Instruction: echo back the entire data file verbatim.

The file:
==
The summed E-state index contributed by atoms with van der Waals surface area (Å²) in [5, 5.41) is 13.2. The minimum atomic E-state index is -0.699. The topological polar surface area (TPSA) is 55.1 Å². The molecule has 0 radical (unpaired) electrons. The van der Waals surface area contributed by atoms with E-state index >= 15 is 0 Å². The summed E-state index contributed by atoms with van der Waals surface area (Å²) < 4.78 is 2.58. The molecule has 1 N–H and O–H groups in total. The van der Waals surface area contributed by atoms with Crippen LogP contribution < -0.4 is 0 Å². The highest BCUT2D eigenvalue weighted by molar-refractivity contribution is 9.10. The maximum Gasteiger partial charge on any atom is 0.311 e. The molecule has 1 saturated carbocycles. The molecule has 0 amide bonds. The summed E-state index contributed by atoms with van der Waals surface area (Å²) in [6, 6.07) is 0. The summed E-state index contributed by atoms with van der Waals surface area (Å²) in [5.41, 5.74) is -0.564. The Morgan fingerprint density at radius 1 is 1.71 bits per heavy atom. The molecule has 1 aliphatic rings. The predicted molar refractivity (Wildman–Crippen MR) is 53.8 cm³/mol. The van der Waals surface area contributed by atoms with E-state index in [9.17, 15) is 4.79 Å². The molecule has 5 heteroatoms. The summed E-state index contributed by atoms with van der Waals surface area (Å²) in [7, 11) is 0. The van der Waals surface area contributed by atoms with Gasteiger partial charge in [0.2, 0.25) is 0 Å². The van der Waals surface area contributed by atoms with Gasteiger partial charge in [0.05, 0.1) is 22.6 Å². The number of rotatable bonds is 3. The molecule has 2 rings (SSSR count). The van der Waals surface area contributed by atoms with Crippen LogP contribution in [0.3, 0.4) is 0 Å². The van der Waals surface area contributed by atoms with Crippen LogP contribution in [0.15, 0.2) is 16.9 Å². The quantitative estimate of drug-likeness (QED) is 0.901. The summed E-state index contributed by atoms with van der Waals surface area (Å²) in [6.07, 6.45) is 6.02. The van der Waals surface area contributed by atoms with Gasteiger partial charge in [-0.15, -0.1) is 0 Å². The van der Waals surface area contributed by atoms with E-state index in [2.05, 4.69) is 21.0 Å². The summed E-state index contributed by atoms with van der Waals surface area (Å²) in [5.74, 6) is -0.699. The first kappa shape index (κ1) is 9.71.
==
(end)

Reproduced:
The summed E-state index contributed by atoms with van der Waals surface area (Å²) in [5, 5.41) is 13.2. The minimum atomic E-state index is -0.699. The topological polar surface area (TPSA) is 55.1 Å². The molecule has 0 radical (unpaired) electrons. The van der Waals surface area contributed by atoms with E-state index >= 15 is 0 Å². The summed E-state index contributed by atoms with van der Waals surface area (Å²) < 4.78 is 2.58. The molecule has 1 N–H and O–H groups in total. The van der Waals surface area contributed by atoms with Crippen LogP contribution < -0.4 is 0 Å². The highest BCUT2D eigenvalue weighted by molar-refractivity contribution is 9.10. The maximum Gasteiger partial charge on any atom is 0.311 e. The molecule has 1 saturated carbocycles. The molecule has 0 amide bonds. The summed E-state index contributed by atoms with van der Waals surface area (Å²) in [6, 6.07) is 0. The summed E-state index contributed by atoms with van der Waals surface area (Å²) in [5.41, 5.74) is -0.564. The Morgan fingerprint density at radius 1 is 1.71 bits per heavy atom. The molecule has 1 aliphatic rings. The predicted molar refractivity (Wildman–Crippen MR) is 53.8 cm³/mol. The van der Waals surface area contributed by atoms with E-state index in [9.17, 15) is 4.79 Å². The molecule has 5 heteroatoms. The summed E-state index contributed by atoms with van der Waals surface area (Å²) in [7, 11) is 0. The van der Waals surface area contributed by atoms with Gasteiger partial charge in [0.2, 0.25) is 0 Å². The van der Waals surface area contributed by atoms with Gasteiger partial charge in [0.05, 0.1) is 22.6 Å². The number of rotatable bonds is 3. The molecule has 2 rings (SSSR count). The van der Waals surface area contributed by atoms with Crippen LogP contribution in [0.3, 0.4) is 0 Å². The van der Waals surface area contributed by atoms with Crippen LogP contribution in [0.15, 0.2) is 16.9 Å². The quantitative estimate of drug-likeness (QED) is 0.901. The summed E-state index contributed by atoms with van der Waals surface area (Å²) in [6.07, 6.45) is 6.02. The van der Waals surface area contributed by atoms with Gasteiger partial charge in [-0.15, -0.1) is 0 Å². The van der Waals surface area contributed by atoms with E-state index in [2.05, 4.69) is 21.0 Å². The summed E-state index contributed by atoms with van der Waals surface area (Å²) in [5.74, 6) is -0.699. The first kappa shape index (κ1) is 9.71.